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From Resistance to Resilience: Reinvigoration of Wetland Ecology Along the Edge of the Detroit River

The architectural and engineering goals pursued in most cities along river edges such as Detroit during the 19th and 20th centuries, were justified for that time as they supported the rapid growth of those cities. Such goals aimed to provide flood safety, separate sewage, and facilitate trade and transportation. However, the relationship shaped between the Detroit River and the urban form around it during that time presented a conflict between two systems: the natural and the built. Civic needs fueled by the industrial revolution and an economy for growth were favored over the natural system and the ecological services that it offered. Thus, the design of these systems failed to incorporate the dynamic and spatial qualities of rivers, and urbanization during that time was basically “building on top of the environment” (Hajer et al. 2020). Such an approach created issues like the increase of an impermeable footprint that in turn increases polluted runoff that enters our waterways, the complete loss of ecosystems and habitats due to extensive armoring of the river edge, and the erasure of wetlands, which constituted the first nature of the Detroit River prior to settlement. Nowadays, the vulnerability of those engineered systems is starting to show as they reach a tipping point where they are failing in front of natural forces due to climate change. It is then necessary to anticipate the situation and build resiliency along the edge of the Detroit River through a framework of social-ecological resilience, where treating nature as a stakeholder and an ally is an inseparable part of thinking about cities, and where nature-based solutions, where the power and intelligence of nature are taken as a starting point for finding solutions. (Hajer et al. 2020)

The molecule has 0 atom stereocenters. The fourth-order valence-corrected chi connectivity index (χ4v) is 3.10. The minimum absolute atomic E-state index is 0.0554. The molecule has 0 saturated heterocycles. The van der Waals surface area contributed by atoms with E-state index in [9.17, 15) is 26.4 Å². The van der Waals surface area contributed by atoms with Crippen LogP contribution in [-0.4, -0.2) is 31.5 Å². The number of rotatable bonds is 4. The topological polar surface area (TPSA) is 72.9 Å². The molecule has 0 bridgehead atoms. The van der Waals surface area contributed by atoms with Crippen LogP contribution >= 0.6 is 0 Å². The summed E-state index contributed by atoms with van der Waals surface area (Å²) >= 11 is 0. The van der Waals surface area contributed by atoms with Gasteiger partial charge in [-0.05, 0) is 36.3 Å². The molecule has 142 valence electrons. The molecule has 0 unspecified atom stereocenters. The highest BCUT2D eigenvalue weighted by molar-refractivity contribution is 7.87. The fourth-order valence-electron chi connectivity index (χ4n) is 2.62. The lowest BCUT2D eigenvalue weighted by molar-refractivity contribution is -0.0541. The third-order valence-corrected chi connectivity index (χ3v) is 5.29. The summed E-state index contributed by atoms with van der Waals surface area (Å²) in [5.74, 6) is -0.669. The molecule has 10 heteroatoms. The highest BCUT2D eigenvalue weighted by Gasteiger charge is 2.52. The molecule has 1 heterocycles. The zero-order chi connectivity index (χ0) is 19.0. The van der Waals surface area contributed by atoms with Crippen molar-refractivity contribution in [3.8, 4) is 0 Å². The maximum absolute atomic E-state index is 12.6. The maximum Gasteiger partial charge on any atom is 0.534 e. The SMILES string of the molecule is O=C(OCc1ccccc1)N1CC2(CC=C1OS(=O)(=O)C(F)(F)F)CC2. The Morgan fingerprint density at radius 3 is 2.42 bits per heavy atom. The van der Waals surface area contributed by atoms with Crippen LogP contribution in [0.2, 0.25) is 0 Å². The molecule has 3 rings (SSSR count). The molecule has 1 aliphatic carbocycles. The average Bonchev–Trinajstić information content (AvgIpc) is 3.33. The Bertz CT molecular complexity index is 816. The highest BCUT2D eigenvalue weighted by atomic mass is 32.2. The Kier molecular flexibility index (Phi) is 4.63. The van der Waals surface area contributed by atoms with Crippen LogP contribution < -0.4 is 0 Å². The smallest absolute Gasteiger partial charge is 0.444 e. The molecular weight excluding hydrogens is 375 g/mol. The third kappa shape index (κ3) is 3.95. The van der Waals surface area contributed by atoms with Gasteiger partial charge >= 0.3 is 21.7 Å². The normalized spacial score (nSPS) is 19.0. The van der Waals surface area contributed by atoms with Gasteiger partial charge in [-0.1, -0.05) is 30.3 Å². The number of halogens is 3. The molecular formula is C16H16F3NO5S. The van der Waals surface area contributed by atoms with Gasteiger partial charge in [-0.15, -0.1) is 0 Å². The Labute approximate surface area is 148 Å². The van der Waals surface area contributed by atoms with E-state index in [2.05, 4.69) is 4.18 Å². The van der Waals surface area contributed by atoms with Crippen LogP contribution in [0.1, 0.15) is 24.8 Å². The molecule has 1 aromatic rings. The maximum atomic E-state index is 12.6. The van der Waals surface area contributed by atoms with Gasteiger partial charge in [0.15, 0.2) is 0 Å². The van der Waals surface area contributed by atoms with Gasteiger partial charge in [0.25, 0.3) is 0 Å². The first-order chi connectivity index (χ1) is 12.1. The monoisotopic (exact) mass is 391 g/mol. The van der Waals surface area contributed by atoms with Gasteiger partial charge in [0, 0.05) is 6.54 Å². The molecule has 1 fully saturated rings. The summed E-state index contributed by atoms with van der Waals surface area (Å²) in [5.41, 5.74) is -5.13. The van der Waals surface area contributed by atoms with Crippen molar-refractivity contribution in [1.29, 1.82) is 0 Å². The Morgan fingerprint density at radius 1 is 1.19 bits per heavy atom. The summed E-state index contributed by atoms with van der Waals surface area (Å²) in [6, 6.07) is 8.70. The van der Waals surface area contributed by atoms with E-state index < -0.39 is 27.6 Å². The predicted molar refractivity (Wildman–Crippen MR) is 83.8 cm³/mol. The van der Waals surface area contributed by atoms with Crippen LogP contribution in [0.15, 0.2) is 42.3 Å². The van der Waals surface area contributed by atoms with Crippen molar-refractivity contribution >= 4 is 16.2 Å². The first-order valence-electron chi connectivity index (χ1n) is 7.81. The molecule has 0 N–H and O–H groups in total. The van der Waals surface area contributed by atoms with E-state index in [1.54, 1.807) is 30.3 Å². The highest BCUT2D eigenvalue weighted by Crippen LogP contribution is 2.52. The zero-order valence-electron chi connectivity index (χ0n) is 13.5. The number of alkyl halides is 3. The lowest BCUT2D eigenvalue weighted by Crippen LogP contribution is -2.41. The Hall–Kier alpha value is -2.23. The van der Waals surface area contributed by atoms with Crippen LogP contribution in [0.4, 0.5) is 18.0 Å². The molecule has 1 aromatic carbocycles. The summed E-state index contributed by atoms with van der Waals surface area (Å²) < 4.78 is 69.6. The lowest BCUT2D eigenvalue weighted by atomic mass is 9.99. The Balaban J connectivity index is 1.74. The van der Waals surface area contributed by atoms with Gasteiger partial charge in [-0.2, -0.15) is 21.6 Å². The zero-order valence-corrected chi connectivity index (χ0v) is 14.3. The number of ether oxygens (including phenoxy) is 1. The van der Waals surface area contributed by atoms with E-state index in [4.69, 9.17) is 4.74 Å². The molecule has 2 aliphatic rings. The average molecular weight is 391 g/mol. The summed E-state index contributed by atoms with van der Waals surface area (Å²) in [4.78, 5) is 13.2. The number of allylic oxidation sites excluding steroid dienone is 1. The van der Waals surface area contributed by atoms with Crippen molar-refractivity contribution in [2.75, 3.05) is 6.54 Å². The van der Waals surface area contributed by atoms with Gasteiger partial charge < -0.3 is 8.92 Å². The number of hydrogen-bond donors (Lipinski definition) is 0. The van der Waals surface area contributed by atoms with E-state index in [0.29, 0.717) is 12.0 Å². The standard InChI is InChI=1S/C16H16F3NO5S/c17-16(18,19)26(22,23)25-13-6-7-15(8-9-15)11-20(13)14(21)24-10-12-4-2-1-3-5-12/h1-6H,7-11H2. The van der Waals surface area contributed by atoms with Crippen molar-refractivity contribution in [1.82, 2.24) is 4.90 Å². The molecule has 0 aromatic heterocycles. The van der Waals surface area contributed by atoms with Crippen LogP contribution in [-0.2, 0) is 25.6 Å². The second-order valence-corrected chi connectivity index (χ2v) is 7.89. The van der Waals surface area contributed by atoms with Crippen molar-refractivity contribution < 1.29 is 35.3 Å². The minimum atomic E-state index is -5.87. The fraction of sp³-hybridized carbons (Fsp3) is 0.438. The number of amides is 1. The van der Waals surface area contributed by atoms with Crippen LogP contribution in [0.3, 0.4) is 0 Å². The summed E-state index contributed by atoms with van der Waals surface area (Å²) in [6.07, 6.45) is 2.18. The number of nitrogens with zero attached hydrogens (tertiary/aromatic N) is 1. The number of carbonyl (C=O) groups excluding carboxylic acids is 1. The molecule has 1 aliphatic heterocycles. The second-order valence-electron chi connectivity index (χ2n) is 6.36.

The project came into fruition after a process of serial investigation where managing stormwater runoff on site is the structuring element. Spatial morphology is influenced by the relationship of the building to the site, and how together, they both operate as a system that elevates stormwater management and creates exciting and immersive indoor and outdoor spaces while doing so. Reducing the impervious footprint of the site and reinvigorating wetland ecology within the site and the building are some of the key design strategies within the project. Other strategies aim to increase the connection between Detroiters and the site, as well as making stormwater management a visible experience in order to create social support for an ecologically sensitive relationship between humans and the Detroit River.








Moussa Aoun

Moussa Aoun is a Master of Architecture student and an architectural professional based in Metro Detroit. Moussa is currently finishing up his studies at LTU and exploring his research interest at the intersection of architecture and ecology. What excites Moussa about being an architect is how multidisciplinary design research is. Studying and analyzing history, sociology, ecology, economics, and geography among other forces is how Moussa likes to begin any of his design work. According to Moussa, meaningful architecture is rooted in context, and context is understood by distilling the input from these different forces.

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